And to help you along, it might be nice to know that both ‘Abdu’l-Baha and Shoghi Effendi had needs. Here are two stories that I got from the wonderful website run by my good friend, Susan Gammage.
Those who have been with ‘Abdu’l-Bahá notice how, often after speaking earnestly with people, He will suddenly turn and walk away to be alone. At such time no one follows him.
(Earl Redman, ‘Abdu’l-Bahá in Their Midst, p.38)
During one or two of those summers early in Shoghi Effendi’s ministry he told me he had bought a bicycle and cycled over many passes. His bicycle–the poor man’s car–became a favourite of Shoghi Effendi. He sometimes climbed the highest passes in Switzerland, pushing it up and riding down.
(Ruhiyyih Khanum, The Guardian of the Bahá’í Faith, p. 61)
When you take responsibility for your needs, your Baha’i marriage will become lifted from that heavy burden.
For example, the strong need I have to connect with my Creator is a very personal one. For the longest time, I waited for my husband to join me in this enthusiasm. And while I waited to him to be just like me, I missed out on years of loving communion with God.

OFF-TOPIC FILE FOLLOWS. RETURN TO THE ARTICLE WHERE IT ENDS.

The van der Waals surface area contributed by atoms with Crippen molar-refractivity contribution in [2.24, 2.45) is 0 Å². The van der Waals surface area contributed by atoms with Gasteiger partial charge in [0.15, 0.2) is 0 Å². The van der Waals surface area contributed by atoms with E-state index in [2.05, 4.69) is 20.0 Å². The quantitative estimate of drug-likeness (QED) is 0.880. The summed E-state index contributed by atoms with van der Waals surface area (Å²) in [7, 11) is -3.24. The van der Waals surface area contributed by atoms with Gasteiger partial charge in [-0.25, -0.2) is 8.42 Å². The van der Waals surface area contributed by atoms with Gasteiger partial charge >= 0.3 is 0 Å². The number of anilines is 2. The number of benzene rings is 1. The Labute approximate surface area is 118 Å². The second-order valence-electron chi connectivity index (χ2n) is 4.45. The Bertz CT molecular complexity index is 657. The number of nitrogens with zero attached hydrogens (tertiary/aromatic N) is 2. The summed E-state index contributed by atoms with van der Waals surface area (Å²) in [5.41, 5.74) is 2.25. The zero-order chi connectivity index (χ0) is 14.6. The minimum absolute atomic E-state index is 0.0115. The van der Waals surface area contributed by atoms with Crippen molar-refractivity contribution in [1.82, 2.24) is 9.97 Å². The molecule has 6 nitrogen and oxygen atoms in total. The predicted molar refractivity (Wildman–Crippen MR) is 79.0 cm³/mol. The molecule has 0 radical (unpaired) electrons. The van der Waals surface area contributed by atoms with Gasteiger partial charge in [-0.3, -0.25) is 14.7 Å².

All the while having massive amounts of judgement about his journey and complaining about the lack of spirituality in my life and marriage. All I did is whine!
So now I take responsibility for my need by reading the Writings morning and evening with him in the room. He is totally happy with that, I’m happy with that and the burden has been lifted from our marriage. Phew.
Don’t put the power of your happiness in your spouse’s hands.
It’s simply not their responsibility. Is it their job to listen to your requests? YES! Is it their responsibility to be the best helpmate possible? YES! Is it their honor to accompany you as you learn about your needs? Of course!
But it’s not their job to make you happy.
That’s your job.
So to get you started right away, pick one of your needs and see how you may get it met constructively. It might be something that could be fulfilled in your marriage (or not, which is totally fine too). Either way, remember that your spouse is there is to help as long as you make a clear request and stay vulnerable!
Let me know in the comments below what your need is and how you plan on getting it met. You’ve got this!